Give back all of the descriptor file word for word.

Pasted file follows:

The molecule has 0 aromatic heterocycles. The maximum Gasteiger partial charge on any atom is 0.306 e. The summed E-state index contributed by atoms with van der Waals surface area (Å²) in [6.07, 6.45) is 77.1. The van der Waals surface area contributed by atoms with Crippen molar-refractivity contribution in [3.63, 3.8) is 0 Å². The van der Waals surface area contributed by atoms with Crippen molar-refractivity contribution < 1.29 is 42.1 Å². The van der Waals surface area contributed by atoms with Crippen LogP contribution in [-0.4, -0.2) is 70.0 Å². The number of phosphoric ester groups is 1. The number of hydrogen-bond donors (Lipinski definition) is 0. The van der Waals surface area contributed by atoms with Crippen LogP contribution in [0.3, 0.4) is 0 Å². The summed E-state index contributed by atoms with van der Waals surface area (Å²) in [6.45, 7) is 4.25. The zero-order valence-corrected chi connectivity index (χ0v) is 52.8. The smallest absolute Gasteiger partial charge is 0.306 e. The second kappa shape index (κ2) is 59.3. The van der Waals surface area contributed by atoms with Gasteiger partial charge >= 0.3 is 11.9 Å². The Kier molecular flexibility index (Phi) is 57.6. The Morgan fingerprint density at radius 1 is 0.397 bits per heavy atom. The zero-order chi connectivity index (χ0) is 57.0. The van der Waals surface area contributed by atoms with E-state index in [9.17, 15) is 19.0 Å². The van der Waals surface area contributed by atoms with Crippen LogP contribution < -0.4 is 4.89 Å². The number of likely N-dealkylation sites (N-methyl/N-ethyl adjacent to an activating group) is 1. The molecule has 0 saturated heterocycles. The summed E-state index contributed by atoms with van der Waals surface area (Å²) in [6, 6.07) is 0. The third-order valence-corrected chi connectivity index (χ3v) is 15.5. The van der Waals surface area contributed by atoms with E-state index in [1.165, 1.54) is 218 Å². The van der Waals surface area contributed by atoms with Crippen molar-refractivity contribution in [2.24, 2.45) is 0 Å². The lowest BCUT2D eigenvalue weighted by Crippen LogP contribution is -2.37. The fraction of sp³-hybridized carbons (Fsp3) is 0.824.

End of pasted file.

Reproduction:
The molecule has 0 aromatic heterocycles. The maximum Gasteiger partial charge on any atom is 0.306 e. The summed E-state index contributed by atoms with van der Waals surface area (Å²) in [6.07, 6.45) is 77.1. The van der Waals surface area contributed by atoms with Crippen molar-refractivity contribution in [3.63, 3.8) is 0 Å². The van der Waals surface area contributed by atoms with Crippen molar-refractivity contribution < 1.29 is 42.1 Å². The van der Waals surface area contributed by atoms with Crippen LogP contribution in [-0.4, -0.2) is 70.0 Å². The number of phosphoric ester groups is 1. The number of hydrogen-bond donors (Lipinski definition) is 0. The van der Waals surface area contributed by atoms with Crippen LogP contribution in [0.3, 0.4) is 0 Å². The summed E-state index contributed by atoms with van der Waals surface area (Å²) in [6.45, 7) is 4.25. The zero-order valence-corrected chi connectivity index (χ0v) is 52.8. The smallest absolute Gasteiger partial charge is 0.306 e. The second kappa shape index (κ2) is 59.3. The van der Waals surface area contributed by atoms with Gasteiger partial charge >= 0.3 is 11.9 Å². The Kier molecular flexibility index (Phi) is 57.6. The Morgan fingerprint density at radius 1 is 0.397 bits per heavy atom. The zero-order chi connectivity index (χ0) is 57.0. The van der Waals surface area contributed by atoms with E-state index in [9.17, 15) is 19.0 Å². The van der Waals surface area contributed by atoms with Crippen LogP contribution < -0.4 is 4.89 Å². The number of likely N-dealkylation sites (N-methyl/N-ethyl adjacent to an activating group) is 1. The molecule has 0 saturated heterocycles. The summed E-state index contributed by atoms with van der Waals surface area (Å²) in [6, 6.07) is 0. The third-order valence-corrected chi connectivity index (χ3v) is 15.5. The van der Waals surface area contributed by atoms with E-state index in [1.165, 1.54) is 218 Å². The van der Waals surface area contributed by atoms with Crippen molar-refractivity contribution in [2.24, 2.45) is 0 Å². The lowest BCUT2D eigenvalue weighted by Crippen LogP contribution is -2.37. The fraction of sp³-hybridized carbons (Fsp3) is 0.824.